The invasive snakehead fish, which is native to Africa, Asia, Indonesia, and Malaysia, has been found in nine states in the United States and has notably developed a reproducing population in South Florida, Maryland, and Hawaii. This case study discusses the environmental impact and policies surrounding the snakehead fish population in the United States’ waters, as well as three other fishes (smallmouth bass, largemouth bass, and trout) that are native to some bodies of water in the United States, but non-native to others. This case study will examine the paradox that exists when the support of anglers and/or other important stakeholders in wildlife management does not match the potential a species has to damage a native habitat. Readers should be able to think critically about how people have come to define what is seemingly good for the environment based on personal human interest rather than environmental interest. They should also think about how easily the environment can be changed, even permanently, due to small cases of invasive species spreading rapidly from human practices.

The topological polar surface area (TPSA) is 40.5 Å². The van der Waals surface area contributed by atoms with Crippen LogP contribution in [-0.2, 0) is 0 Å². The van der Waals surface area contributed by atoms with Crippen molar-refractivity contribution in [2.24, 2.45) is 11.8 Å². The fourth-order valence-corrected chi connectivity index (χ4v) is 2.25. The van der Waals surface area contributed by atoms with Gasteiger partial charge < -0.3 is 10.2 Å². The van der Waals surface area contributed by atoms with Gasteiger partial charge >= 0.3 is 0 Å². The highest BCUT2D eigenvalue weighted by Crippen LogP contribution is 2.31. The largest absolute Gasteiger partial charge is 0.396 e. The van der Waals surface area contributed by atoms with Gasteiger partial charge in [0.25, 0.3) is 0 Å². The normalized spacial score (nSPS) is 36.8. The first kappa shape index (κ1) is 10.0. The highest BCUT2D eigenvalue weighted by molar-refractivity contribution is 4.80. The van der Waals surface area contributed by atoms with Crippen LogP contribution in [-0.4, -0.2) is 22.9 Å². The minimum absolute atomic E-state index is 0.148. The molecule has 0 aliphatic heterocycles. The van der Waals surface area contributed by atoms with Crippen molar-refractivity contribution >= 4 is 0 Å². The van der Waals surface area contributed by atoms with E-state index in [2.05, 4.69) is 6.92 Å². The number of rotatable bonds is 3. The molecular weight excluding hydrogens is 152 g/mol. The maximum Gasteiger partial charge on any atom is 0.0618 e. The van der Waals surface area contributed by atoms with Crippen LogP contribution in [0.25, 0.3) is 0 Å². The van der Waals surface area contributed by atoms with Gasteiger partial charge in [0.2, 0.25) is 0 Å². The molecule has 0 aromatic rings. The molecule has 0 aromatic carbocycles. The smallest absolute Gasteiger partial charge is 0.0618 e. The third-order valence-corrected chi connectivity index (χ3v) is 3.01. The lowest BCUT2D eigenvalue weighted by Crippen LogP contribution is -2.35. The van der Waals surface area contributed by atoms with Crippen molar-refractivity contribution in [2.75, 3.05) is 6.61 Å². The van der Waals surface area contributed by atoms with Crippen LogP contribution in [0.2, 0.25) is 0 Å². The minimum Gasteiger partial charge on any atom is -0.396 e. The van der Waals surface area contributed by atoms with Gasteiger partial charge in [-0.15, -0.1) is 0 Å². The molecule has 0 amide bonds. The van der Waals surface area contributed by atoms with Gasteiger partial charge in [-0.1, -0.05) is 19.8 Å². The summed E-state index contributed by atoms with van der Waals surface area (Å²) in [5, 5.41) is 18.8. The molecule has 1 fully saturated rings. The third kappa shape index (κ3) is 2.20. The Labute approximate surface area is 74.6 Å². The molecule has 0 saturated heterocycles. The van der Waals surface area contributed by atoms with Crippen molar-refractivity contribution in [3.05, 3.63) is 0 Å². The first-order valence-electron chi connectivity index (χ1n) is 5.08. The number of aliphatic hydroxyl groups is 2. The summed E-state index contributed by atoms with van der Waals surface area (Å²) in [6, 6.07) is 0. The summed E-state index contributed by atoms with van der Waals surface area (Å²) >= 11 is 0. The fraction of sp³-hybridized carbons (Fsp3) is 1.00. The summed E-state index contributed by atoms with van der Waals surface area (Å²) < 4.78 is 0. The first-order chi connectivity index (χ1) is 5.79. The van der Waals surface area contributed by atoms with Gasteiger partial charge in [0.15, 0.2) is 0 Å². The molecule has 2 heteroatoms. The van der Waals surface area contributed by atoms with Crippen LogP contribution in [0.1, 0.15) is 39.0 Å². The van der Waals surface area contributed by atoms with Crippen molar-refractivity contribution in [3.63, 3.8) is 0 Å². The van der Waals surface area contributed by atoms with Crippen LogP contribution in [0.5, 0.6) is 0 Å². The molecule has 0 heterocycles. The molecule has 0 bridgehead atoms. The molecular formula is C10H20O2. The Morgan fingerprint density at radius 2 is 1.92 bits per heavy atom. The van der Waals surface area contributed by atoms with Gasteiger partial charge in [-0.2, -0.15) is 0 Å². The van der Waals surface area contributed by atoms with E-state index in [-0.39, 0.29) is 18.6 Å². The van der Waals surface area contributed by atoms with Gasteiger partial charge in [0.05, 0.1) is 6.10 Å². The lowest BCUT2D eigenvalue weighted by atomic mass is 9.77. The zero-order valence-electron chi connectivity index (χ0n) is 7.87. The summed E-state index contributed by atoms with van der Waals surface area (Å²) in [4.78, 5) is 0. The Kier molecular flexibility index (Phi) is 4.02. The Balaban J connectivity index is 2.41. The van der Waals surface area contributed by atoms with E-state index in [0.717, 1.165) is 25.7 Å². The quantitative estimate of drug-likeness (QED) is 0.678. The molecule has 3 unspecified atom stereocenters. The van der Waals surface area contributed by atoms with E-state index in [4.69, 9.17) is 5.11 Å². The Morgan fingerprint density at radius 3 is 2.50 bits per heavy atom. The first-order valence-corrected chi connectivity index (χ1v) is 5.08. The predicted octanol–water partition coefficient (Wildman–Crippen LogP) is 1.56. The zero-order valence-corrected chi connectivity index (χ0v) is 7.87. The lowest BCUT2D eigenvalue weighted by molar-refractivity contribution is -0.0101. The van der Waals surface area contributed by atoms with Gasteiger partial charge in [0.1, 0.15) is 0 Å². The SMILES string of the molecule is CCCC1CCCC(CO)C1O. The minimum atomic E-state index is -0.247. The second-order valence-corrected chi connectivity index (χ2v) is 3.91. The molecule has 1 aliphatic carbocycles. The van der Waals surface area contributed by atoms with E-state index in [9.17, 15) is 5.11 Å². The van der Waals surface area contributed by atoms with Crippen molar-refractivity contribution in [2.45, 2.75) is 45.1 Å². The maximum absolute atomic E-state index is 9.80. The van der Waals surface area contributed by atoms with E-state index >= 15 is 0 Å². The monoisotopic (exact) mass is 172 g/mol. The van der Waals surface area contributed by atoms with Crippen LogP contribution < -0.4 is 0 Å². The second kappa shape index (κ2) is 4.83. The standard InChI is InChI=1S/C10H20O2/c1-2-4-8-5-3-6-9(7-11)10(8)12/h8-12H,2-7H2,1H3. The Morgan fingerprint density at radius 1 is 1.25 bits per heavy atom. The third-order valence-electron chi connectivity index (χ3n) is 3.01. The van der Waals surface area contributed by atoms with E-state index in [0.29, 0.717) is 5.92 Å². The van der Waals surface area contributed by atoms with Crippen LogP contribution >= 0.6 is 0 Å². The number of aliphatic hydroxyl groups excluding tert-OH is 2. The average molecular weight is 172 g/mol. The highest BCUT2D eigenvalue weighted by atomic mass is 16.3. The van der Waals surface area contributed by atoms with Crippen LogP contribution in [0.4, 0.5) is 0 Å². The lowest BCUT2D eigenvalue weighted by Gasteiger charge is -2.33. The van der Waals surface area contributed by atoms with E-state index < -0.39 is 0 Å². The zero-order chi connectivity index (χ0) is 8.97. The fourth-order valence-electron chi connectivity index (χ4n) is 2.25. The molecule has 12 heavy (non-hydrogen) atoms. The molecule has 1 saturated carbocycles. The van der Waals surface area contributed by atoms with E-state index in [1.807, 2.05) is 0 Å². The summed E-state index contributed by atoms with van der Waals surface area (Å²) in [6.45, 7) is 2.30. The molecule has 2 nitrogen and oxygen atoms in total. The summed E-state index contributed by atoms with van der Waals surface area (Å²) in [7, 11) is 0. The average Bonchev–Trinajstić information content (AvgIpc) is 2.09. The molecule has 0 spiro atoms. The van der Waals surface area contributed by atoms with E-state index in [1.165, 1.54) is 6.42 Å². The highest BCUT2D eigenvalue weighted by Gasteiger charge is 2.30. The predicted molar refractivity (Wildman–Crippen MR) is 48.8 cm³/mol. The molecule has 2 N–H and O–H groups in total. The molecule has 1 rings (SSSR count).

Invasive Snakehead and Introduced Sport Fish Illustrate an Environmental Health Paradox of Invasive Species and Angler Demand
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Hans Shollenberger, Eric Dressler, Daniel J. Mallinson; Invasive Snakehead and Introduced Sport Fish Illustrate an Environmental Health Paradox of Invasive Species and Angler Demand. Case Studies in the Environment 31 December 2019; 3 (1): 1–10. doi: https://doi.org/10.1525/cse.2018.001370
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